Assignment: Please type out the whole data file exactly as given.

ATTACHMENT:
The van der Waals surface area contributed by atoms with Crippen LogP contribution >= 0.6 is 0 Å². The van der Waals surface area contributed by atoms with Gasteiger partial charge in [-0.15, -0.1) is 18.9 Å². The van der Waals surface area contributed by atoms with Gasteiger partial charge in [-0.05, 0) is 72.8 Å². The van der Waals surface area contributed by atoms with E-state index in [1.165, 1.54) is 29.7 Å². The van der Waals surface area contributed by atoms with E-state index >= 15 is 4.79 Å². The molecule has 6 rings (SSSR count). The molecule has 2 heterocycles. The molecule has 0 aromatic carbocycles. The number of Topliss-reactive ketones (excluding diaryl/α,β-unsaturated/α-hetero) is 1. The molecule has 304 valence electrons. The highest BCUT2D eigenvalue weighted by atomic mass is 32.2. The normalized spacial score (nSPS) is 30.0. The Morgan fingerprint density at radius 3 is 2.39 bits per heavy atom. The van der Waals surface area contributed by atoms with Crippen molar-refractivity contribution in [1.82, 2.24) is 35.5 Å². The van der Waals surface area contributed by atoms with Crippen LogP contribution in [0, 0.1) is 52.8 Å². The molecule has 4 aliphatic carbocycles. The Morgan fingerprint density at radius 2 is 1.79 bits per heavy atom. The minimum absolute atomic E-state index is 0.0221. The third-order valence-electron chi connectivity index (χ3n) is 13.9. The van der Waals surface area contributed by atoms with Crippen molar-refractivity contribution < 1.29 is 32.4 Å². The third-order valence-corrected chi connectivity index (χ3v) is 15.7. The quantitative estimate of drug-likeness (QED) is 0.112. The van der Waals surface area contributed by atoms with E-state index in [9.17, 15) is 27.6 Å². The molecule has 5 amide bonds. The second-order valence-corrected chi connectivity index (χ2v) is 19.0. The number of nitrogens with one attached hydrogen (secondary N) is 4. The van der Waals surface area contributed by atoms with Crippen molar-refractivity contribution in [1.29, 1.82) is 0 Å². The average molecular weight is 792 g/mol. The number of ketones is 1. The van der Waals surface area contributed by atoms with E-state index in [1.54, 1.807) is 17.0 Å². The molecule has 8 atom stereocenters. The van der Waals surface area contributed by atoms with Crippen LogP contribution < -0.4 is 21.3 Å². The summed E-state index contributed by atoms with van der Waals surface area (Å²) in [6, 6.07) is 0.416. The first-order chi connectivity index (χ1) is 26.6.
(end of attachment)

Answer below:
The van der Waals surface area contributed by atoms with Crippen LogP contribution >= 0.6 is 0 Å². The van der Waals surface area contributed by atoms with Gasteiger partial charge in [-0.15, -0.1) is 18.9 Å². The van der Waals surface area contributed by atoms with Gasteiger partial charge in [-0.05, 0) is 72.8 Å². The van der Waals surface area contributed by atoms with E-state index in [1.165, 1.54) is 29.7 Å². The van der Waals surface area contributed by atoms with E-state index >= 15 is 4.79 Å². The molecule has 6 rings (SSSR count). The molecule has 2 heterocycles. The molecule has 0 aromatic carbocycles. The number of Topliss-reactive ketones (excluding diaryl/α,β-unsaturated/α-hetero) is 1. The molecule has 304 valence electrons. The highest BCUT2D eigenvalue weighted by atomic mass is 32.2. The normalized spacial score (nSPS) is 30.0. The Morgan fingerprint density at radius 3 is 2.39 bits per heavy atom. The van der Waals surface area contributed by atoms with Crippen molar-refractivity contribution in [1.82, 2.24) is 35.5 Å². The van der Waals surface area contributed by atoms with Crippen LogP contribution in [0, 0.1) is 52.8 Å². The molecule has 4 aliphatic carbocycles. The Morgan fingerprint density at radius 2 is 1.79 bits per heavy atom. The minimum absolute atomic E-state index is 0.0221. The third-order valence-electron chi connectivity index (χ3n) is 13.9. The van der Waals surface area contributed by atoms with Crippen molar-refractivity contribution < 1.29 is 32.4 Å². The third-order valence-corrected chi connectivity index (χ3v) is 15.7. The quantitative estimate of drug-likeness (QED) is 0.112. The van der Waals surface area contributed by atoms with E-state index in [9.17, 15) is 27.6 Å². The molecule has 5 amide bonds. The second-order valence-corrected chi connectivity index (χ2v) is 19.0. The number of nitrogens with one attached hydrogen (secondary N) is 4. The van der Waals surface area contributed by atoms with Crippen molar-refractivity contribution in [1.29, 1.82) is 0 Å². The average molecular weight is 792 g/mol. The number of ketones is 1. The van der Waals surface area contributed by atoms with E-state index in [1.54, 1.807) is 17.0 Å². The molecule has 8 atom stereocenters. The van der Waals surface area contributed by atoms with Crippen LogP contribution < -0.4 is 21.3 Å². The summed E-state index contributed by atoms with van der Waals surface area (Å²) in [6, 6.07) is 0.416. The first-order chi connectivity index (χ1) is 26.6.